Obamacare was the last free market stop on the road Socialized Medicine.

    1. PH,..
      Medical technology surged in the 20th Century, not just the late 20th Century.
      You mentioned that “the late 20th Century” surge in medical technology extended “lives by many years while greatly inflately the cost of health care.”
      Life expectancy for Americans increased by about 20 years for Americans between 1900 and 1960.
      Let’s say that those 60 years are about three generations.
      This was during a period where costs for medical care rose roughly in line with the overall cost of live.
      We have probably seen an increased life expectancy of about 10 years Americans as costs for medical care increased at about 3× the general rate of inflation over the past c.three generations.
      Interestingly enough, life expentancies DROPPED for two consectutive years in 2015 and 2016; that had not happened in about in about 55 years, and it happened to follow the full enactment of ObamaCare.
      An MD who practised in 1960 may not recognize many features of medical technology today, but an MD of 1900 certainly would have been astounded at the advances obtained by 1960.
      I think it’s a mistake to overly attribute the explosion in health care costs to the steady advances in medical technology and life expectancies; much of those improvements were seen in earlier generations before costs for medical care skyrocketed.

      1. Tom I think life expectancy from birth increased by about 7 or so years between 1950 to 2000.

      2. Tom, these things are very hard to calculate. It used to be a heart attack would land a person in a hospital for several weeks. That several weeks was very expensive. New technologies have led to stents being placed in the body and the patient leaving within a day or so saving money on hospitalization. Costs could radically be reduced without affecting quality if more of a marketplace existed.

      3. Tom, let’s go with what you’re saying here; ‘that by 1960 medical technology had advanced considerably since the century began’. That would would explain the need for Medicare pushed by Lyndon Johnson.

        Pacemakers came along in the early 1970’s and they alone extended tens of thousands of lives. Dick Cheney is a famous example of someone whose life was extended by pacemakers.

        Organ transplants became increasingly sophisticated in the late 20th Century. They, however, came with very steep price tags. Just one transplant can negate the insurance premiums of thousands of payees.

        1. PH,..
          – The fact remains that those advances in medical technology and longevity ( from 1900 to 1960) were not accompanied by runaway costs for medical services.
          The explosion in health care costs came in the latter part of the 20th century, AFTER the passage of MediCare and MediCaid.
          This is the major reason for the argument that enactment of these programs actually drove health care costs higher, rather than responding to health care costs that actually had been increasing in line with the general rate of inflation.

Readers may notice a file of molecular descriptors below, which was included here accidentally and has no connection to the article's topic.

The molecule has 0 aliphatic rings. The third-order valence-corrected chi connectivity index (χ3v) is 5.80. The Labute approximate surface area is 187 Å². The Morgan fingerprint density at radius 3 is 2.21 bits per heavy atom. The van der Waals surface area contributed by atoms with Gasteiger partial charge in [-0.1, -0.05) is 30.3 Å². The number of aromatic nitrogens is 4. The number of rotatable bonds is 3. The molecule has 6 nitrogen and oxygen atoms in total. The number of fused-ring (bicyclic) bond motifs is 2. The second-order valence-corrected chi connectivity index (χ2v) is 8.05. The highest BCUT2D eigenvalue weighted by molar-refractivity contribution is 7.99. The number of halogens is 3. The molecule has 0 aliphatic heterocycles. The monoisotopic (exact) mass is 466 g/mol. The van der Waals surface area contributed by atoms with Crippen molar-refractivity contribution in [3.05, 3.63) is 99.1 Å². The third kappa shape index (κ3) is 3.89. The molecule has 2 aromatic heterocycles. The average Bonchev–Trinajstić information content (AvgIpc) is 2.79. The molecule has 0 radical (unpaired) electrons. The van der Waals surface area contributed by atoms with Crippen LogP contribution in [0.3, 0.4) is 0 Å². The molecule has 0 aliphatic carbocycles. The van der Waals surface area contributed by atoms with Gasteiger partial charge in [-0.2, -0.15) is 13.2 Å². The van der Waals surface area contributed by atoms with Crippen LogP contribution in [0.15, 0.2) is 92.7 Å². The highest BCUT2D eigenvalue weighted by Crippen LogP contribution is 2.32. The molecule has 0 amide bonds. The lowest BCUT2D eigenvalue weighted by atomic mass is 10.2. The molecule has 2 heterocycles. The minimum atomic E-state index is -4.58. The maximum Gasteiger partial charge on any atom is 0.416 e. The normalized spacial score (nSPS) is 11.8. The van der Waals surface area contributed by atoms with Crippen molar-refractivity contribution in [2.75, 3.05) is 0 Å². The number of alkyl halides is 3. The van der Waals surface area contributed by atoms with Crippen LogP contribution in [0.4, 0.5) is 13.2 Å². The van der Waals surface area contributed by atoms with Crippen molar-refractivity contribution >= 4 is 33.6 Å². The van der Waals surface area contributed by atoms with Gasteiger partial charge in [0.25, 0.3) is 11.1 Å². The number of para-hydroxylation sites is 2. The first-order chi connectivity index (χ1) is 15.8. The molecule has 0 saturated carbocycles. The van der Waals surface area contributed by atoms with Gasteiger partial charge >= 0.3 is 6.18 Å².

There was always the expectation that the aggregate costs of health care spending would increase due to the costs of rolling in tens of millions of beneficiaries into these programs.
          And it’s true that advances like those of organ transplants are going to be extraordinarily expensive.
          But that does not explain why the most common procedures and services have increased about 3000% over the past few generations while the overall cost of living is up about 600%.
          A frequent commentator here mentioned what the total bill was for the birth of their child in the 1970s.
          And wondered what the typical cost would be today for an uncomplicated birth.
          I think he could probably multiply the cost by about a factor of 25, but there would be some key differences.
          The average stay for hospitalization has decreased from about 7.5 days to about 4.8 days over the past c. 30 years.
          So a mother giving birth, or a patient undergoing common procedures like gall bladder operations or hernia repairs, is likely to be discharged “on schedule”.
          If it was typical for a patient to have a 3 or 4 day recovery period following a routine surgery, that patient is far more likely to be discharged today in 2 days, if that’s what the reimbursement standards call for.
          In some cases, recovery times are shortened because of innovative medical advances.
          In other cases, the patient is likely to get discharged “on schedule” whether or not that recovery time has been shortened.
          Without trying to determine whether patients “stayed too long” prior to the late 1980s, or whether some are getting discharged too soon today, the shortened hospital stays have not prevented these costs of these same, routine procedures from skyrocketing.
          Some who post here have reviewed these enormous increase in costs for these common, routine medical procedures over the past several decades.
          Obviously, an organ transplant that was uncommon or unavailable decades ago is going to be very expensive.
          But that still does not explain the acrossed-the-board hyperinflation for the most common procedures.

          1. Tom, all those examples you cite suggest the need for national guidelines on what procedures should cost. Obamacare was a step in that direction. Whereas a free-market approach to medicine encourages price-gouging. Pharmaceuticals have no mind to surrender super-profitable drugs. They will do everything they can to maintain that profit stream. And that means buying up competing, generic drug makers.

            1. the need for national guidelines on what procedures should cost.

              I think there are some idled professionals who used to work for Gosplan we might hire. Worked real well.